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MEPS prepress abstract   -  DOI: https://doi.org/10.3354/meps13692

Offshore behavioral contingent of an estuarine fish population, common snook Centropomus undecimalis

Erick Ault*, Sarah Webb, Derek Cox

*Corresponding author:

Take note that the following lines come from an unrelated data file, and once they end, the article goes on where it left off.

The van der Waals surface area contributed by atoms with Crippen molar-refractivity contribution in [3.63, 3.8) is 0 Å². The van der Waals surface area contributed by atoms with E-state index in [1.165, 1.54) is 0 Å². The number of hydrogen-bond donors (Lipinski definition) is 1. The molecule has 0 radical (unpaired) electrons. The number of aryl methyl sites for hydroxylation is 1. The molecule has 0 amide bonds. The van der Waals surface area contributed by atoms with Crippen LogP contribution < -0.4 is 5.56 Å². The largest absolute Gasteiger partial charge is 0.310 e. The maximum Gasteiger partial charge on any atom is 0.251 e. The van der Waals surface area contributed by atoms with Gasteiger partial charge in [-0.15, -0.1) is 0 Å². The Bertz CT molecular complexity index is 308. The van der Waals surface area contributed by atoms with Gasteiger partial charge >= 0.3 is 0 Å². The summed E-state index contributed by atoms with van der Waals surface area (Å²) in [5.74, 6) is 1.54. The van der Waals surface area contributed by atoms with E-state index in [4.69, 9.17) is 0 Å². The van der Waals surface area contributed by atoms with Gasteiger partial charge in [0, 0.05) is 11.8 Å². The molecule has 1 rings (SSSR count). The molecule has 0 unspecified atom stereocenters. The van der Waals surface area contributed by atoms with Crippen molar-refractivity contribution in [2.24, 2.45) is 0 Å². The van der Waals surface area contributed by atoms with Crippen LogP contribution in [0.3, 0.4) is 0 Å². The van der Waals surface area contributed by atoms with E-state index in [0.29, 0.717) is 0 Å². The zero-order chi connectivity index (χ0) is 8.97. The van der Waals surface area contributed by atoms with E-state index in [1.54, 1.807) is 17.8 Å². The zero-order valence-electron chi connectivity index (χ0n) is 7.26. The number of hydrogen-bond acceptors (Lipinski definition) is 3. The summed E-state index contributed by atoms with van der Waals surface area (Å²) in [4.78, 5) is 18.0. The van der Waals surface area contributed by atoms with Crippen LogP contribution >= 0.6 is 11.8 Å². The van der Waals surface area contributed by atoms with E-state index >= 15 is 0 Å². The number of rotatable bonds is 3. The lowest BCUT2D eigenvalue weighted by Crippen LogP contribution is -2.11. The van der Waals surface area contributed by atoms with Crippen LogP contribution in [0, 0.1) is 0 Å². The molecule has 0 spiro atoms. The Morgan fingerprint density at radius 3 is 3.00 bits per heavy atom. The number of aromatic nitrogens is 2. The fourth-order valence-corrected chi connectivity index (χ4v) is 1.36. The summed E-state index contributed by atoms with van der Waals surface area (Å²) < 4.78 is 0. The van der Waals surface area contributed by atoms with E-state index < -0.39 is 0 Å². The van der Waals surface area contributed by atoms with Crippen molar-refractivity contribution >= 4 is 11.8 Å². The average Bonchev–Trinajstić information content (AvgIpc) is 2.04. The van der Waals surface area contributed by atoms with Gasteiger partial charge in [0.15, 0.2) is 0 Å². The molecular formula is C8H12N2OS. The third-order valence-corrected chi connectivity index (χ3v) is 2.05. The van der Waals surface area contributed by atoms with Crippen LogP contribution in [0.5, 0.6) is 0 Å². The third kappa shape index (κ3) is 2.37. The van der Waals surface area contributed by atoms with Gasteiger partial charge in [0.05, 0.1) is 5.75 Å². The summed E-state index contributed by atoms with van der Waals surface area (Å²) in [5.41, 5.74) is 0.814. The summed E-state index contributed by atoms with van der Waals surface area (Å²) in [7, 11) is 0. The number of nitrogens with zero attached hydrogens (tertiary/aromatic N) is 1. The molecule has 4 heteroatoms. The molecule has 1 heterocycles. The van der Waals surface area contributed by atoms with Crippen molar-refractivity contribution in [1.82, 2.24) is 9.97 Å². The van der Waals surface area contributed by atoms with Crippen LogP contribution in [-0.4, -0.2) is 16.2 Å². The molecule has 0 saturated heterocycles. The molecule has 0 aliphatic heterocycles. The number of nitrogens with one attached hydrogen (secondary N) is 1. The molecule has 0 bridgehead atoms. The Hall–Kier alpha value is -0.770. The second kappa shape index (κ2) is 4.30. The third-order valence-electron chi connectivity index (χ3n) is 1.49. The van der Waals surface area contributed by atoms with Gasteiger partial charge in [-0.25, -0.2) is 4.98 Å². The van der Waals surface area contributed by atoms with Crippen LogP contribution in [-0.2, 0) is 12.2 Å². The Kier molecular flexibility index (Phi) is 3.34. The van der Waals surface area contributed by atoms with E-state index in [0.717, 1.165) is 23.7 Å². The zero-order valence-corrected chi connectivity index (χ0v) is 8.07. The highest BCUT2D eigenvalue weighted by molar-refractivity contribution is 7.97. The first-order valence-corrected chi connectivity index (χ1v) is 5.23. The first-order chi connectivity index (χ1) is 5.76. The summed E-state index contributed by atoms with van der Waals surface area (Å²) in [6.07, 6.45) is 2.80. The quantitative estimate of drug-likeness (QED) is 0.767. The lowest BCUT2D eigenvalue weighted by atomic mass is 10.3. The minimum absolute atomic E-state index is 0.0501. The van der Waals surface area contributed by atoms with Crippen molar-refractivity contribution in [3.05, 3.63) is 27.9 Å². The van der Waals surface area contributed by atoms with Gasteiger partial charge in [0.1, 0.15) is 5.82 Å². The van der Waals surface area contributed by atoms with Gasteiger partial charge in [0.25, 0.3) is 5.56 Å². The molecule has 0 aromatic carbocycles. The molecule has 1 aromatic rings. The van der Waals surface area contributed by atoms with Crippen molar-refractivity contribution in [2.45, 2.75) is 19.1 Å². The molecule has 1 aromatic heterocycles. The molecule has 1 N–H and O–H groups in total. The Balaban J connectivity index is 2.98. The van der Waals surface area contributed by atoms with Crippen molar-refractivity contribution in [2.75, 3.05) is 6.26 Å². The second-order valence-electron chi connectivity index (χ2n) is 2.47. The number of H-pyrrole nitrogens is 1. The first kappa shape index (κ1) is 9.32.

ABSTRACT: Research that identifies behavioral contingents, portions of a population that exhibit alternate life history strategies or habitat preferences, can provide a better understanding of a species’ resilience to disturbances, changes in environmental factors, and harvest. Sightings of the estuarine-dependent common snook Centropomus undecimalis, hereafter referred to as snook, at offshore reef areas throughout the year in southeast Florida prompted an investigation to determine whether a contingent of the snook population remains offshore year-round and if they can contribute to the inshore population. This study employed underwater visual observations, specimen collections, and acoustic telemetry over 7 years to document and describe snook that utilize offshore habitat. Fish were observed in groups of up to 225 individuals, 20.4 km from an inlet, and in waters up to 36.6 m deep. Snook were present in 79.4% of dive surveys conducted on artificial reefs but only in 18.4% of surveys on natural reefs. Acoustic telemetry showed that many fish remained offshore for multiple years. Most fish sampled (89.1%) were spawning capable, with some classified as actively spawning (15.8%). Reports of snook using offshore reefs occur elsewhere, including southwest Florida and the Florida Keys, indicating that this contingent behavior may not be unique to southeast Florida. Evaluating these occurrences and identifying potential triggers that prompt snook to leave the estuary for an offshore environment can aid in determining how the offshore contingent affects the overall population.